The kilometres rolled by until Woodville turned up. By God, those pork chops at the New Central Hotel were good. If you're looking for decent, honest food, get out into the country.
Hawke's Bay came and went as we headed for SH50, the "Gentle Annie" road to Taihape. For beauty and grandeur, it has to be the North Island's best inland drive. It's all sealed, now. Icy and snowbound in the dead of winter, it is generally a driver's dream.
Taihape now has a mosque. If there was any proof needed we have changed as a nation, that is it.
Near Manaia on the South Taranaki coast is a small camping ground at a place called Kaupokonui Heads. It is a grand space for a camping holiday with kids. Watch out for the wild cows in the sand dune. The campground is so good that this paragraph might be the pay-off for reading the entire article.
We scooted around the Taranaki coastline, passed by Parihaka and Cape Egmont, then headed inland for Te Kuiti. The whitebaiting on this coast, oddly, is done differently to down south - and differently again to what we saw on the rivers on East Cape.
We are fortunate to have East Cape, and not just because of the delicious Ruatoria Pies. Remote and wild, welcoming and wicked, and always proud. The northern side, towards Opotiki and Whakatane, sets the spirit free at every turn.
We wrestled our way through Tauranga's toll road, clogged with Auckland evacuees, and headed for Cambridge. There's a tavern there called Five Stags (for the five deer heads on the walls) which serves up great game food.
North we went, through Hamilton and its fancy new toll-free roads, through Auckland to Dargaville.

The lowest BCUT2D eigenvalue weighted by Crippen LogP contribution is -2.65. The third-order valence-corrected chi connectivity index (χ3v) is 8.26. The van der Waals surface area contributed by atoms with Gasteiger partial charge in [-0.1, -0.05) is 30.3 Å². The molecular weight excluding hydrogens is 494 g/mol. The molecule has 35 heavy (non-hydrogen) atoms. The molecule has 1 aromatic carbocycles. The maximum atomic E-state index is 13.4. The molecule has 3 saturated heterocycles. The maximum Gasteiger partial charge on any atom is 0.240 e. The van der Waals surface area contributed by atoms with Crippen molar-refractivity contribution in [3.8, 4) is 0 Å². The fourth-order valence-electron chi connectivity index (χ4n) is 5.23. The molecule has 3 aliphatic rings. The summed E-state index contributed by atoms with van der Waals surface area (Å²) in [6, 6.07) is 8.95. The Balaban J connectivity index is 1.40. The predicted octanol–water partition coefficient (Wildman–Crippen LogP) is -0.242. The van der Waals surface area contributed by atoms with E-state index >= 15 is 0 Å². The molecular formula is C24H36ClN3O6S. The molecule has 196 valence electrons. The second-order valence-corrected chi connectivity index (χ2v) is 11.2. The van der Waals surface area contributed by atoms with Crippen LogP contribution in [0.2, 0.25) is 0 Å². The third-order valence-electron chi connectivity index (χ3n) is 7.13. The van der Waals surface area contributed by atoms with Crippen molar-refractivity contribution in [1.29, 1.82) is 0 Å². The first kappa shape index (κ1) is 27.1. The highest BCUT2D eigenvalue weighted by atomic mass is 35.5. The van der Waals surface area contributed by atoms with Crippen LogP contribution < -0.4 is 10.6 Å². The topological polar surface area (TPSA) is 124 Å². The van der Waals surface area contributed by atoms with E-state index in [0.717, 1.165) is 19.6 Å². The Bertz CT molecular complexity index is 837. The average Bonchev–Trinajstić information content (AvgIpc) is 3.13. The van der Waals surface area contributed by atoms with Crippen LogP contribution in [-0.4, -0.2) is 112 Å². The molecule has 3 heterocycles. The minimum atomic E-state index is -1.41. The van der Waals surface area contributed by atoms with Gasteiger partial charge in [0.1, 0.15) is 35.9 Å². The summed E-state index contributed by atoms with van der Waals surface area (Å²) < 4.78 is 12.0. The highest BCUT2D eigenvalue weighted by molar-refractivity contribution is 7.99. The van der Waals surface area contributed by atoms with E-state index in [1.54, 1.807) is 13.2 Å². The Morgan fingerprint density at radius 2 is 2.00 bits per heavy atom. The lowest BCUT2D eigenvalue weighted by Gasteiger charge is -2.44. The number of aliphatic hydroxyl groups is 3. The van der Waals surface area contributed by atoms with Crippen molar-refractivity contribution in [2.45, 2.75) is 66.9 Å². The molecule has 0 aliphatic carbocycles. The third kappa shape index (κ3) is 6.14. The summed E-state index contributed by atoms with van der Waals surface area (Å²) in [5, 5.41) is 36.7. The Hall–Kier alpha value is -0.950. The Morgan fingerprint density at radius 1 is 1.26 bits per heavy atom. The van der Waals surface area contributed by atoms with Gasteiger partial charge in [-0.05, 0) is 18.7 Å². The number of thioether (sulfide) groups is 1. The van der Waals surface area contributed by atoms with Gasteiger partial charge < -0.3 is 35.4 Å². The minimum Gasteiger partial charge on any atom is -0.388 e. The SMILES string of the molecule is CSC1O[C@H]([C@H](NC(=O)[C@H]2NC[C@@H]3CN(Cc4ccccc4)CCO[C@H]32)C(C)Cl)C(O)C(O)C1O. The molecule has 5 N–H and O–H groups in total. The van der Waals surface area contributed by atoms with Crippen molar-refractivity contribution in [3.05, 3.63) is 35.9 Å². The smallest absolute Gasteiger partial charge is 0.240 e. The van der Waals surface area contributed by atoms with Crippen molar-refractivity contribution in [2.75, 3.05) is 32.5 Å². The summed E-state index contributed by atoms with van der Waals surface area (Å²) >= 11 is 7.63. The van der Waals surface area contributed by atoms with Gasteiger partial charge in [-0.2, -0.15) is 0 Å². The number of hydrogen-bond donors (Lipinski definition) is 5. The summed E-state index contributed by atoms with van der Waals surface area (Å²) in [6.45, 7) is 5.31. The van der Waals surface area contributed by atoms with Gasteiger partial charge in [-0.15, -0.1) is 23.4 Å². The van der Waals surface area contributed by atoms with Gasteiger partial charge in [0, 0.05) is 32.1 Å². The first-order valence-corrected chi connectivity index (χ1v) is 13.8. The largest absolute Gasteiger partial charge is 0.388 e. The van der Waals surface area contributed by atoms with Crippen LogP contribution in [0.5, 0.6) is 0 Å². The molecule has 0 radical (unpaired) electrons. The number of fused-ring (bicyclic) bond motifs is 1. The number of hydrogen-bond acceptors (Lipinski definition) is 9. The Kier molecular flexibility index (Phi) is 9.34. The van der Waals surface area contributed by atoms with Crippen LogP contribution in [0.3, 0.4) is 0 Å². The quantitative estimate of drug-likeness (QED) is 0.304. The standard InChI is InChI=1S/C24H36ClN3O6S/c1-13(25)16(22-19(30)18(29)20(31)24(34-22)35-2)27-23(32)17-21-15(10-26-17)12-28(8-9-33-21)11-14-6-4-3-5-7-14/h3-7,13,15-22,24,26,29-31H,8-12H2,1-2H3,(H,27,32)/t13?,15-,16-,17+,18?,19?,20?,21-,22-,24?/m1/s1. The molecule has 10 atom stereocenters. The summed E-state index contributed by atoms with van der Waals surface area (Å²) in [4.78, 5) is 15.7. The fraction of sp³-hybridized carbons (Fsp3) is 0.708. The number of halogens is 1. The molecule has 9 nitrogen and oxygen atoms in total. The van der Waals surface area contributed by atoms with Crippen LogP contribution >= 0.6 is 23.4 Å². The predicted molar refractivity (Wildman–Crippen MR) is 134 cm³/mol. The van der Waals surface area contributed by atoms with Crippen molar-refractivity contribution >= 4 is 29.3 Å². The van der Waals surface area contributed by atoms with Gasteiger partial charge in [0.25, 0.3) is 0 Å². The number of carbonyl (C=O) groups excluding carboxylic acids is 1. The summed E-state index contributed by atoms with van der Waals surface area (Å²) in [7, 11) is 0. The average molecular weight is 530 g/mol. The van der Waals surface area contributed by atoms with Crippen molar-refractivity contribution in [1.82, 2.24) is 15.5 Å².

Our early history is spelled out on these wide streets, with the two-storey hotels like the Northern Wairoa Hotel. History is on every corner in a town paid less heed than it deserves for so long - a town discovering its own vibrancy and rhythm.
The end was in sight. It took 24 days in all to get to Cape Reinga. The journey from here skirted the Hokianga, wound through the Bay of Islands and paused at Houhora Heads before the final push.
That stretch of road north to Cape Reinga is a pilgrimage for many of us. You can see the names in the visitor's book at Waitiki Landing - many from towns we have passed through.
That final push, right to the end of the road, leads down to the lighthouse.
And there we stand, looking north and knowing that the best things in this world are behind us.
Who we are: Being Kiwi in 2016
The current flag got a tick from the people of New Zealand, but the referendum triggered an unprecedented debate about our sense of national identity and how we're seen on the world stage.
Who We Are: Being Kiwi in 2016 is a major new Herald series.
We'll meet dozens of Kiwis and tell their stories, showcasing the towns and country where they live. We'll investigate the themes that unite - and sometimes divide - us. And we'll build a unique snapshot of how you view New Zealand.
Who We Are starts on Monday, July 18. Online, on apps and in print.